Ganache is a packaging script font, confidently walking the critical fine line between plain-Jane legibility—so essential to sales—and the overly complex brand personality, instead giving us a clear, cheery, eye-catching face with the appeal and style to stand out on any shelf or page.
We've come to expect delicious typefaces from Laura Worthington, but this one takes the cake. Like its chocolaty, creamy, yet sturdy namesake, Worthington's Ganache is thick, rich, strong, but not weighty. It's stylish, but not over-the-top. It calls attention to a product or company, enhancing but not dominating.
Round, sensual, and almost bouncy, it evokes marshmallows, butterscotch, gumdrops, mouthfuls of luscious frosted donuts, and deluxe, handmade little cookies lavished with thick, smooth filling. But Ganache, with its happy, warm, human touch, and its beautifully drawn spunkiness, will draw the eye to much more than food and beverages, and in your hands, will stand out in the noise of other products through its seductiveness and clarity, rather than with a loud voice.
Ganache is lovely and strong—not a true script, roman, or italic, but a distinctive hybrid. It's smart, intricate, and fun, and deceptively simple. The type designer's fascination with letter-fitting makes this an intriguing exercise in negative space. Note the lowercase suffix: ing. The swash of the n swings into the g's negative space, and to a slightly lesser extent, the g slides into the negative space of the n. Sit a d and a b side by side, and these two sturdy, functional letters form a soft, sweeping curve in between—a delightful morsel.
The uppercase letters are boldly stylish, and here, some of the counters display unexpected shapes. The O's curlique tucks in to give the counter a form with the power to anchor a logo. The lowercase c echoes this in its counter. Between some letters, the negative space is transformed into a type of swash itself. Small, subtle surprises like these are sprinkled through this carefully structured typeface, giving it the power and charm to hold up in reversed out lettering (light on dark) in which the counters take on more prominence.
Ganache surmounts the core challenge of packaging: to achieve functional goals without the loss of interest that makes a product invisible. It finds a happy balance: a heavy, substantial text that isn't dainty or wispy, one that says, “I'm over here!” with a dollop of sweetness and an enticing little wave.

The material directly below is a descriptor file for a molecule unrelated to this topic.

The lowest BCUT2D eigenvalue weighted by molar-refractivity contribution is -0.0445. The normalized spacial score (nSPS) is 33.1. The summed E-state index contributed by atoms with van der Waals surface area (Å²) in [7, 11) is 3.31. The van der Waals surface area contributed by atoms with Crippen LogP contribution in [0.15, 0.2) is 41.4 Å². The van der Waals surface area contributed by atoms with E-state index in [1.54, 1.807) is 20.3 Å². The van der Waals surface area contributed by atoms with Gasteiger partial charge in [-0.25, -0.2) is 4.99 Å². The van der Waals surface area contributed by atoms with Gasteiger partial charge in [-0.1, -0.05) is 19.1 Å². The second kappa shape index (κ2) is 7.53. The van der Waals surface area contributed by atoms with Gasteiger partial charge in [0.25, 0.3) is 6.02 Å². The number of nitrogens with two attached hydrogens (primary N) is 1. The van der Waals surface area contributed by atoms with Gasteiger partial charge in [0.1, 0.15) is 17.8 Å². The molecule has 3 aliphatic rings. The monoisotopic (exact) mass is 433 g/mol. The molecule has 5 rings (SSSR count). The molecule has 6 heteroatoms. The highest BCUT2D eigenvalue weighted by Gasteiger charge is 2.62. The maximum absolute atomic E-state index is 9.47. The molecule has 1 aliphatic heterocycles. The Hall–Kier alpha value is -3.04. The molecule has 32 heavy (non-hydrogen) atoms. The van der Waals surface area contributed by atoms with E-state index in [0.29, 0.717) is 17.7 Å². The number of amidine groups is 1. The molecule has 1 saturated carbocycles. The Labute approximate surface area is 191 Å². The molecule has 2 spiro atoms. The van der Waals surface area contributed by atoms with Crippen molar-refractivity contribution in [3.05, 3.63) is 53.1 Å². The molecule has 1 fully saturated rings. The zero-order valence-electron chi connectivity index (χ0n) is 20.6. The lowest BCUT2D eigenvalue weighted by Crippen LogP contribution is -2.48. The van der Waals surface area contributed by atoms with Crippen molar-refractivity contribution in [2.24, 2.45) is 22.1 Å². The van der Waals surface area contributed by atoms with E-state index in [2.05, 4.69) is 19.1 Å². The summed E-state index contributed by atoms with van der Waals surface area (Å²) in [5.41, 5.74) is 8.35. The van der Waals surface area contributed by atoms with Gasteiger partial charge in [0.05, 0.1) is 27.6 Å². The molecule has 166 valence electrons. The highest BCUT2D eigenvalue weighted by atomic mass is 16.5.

Ganache is accompanied by 185 swashes and alternates and 10 ornaments. The default has its distinctive “swashyness,” stylized but not extreme. OpenType's Titling feature offers a simpler version, in which, for example, crossbars have a more standard roman look, and remnants of swashes are removed.
Licenses for desktop fonts
A typical desktop font EULA will allow you to install the font on your computer for use with authoring tools including word processors, design tools and other applications that permit font selection. Fonts can also be used for creation of print documents, static images (JPEG, TIFF, PNG) and logos. The cost of a desktop font license is determined by the number of workstations on which the font is to be used.View the desktop EULA for this family
Licenses for Fonts.com Web Fonts subscriptions
The Fonts.com Web Fonts license provides access to a selection of fonts for use on websites for use with CSS@font-face. Font delivery from our global network is available through all subscriptions – even our free plan. Some plans include the option to self-host, access to desktop fonts, and use of our FontExplorer X font manager and Typecast design application. The price of a plan is determined by its pageview allowance and other features included.View the Fonts.com Web Fonts subscription license agreement
Licenses for mobile apps
A mobile app license permits the embedding of the font into the iOS, Android or Windows RT mobile platforms. Licenses are platform-specific meaning a separate license is required for each platform the font is embedded into. Licenses remain valid for the total operating life of the app and a new license is not required to cover free updates to the app.Learn more about licenses for mobile apps
Licenses for electronic publications (eBooks)
An electronic publication license can be used for the embedding of fonts into electronic documents including e-books, e-magazines and e-newspapers. A license covers only a single title but is valid for the full operating life of that title. Every issue of an e-magazine, e-newspaper or other form of e-periodical is considered a separate, new publication. Format variations do not count as separate publications. If a publication is updated and distributed to existing users, a new license is not required. However, updated versions issued to new customers are defined as new publications and require a separate license.Learn more about licenses for eBooks
Server licenses authorize the installation of a font on a server that is accessed by remote users or website visitors. These licenses are commonly used by Web-based businesses providing goods that are personalized by its users such as business cards, images with captions and personalized merchandise. Users are not allowed to download the font file and the font may not be used outside the server environment. The font may not be employed for a software as a service (SaaS) application in which the service is the actual product and not the means of providing the product. Server licenses cover a set number of CPU cores on production servers (development servers are not counted) on which the font is installed. The license is valid for 1 year.Learn more about server licenses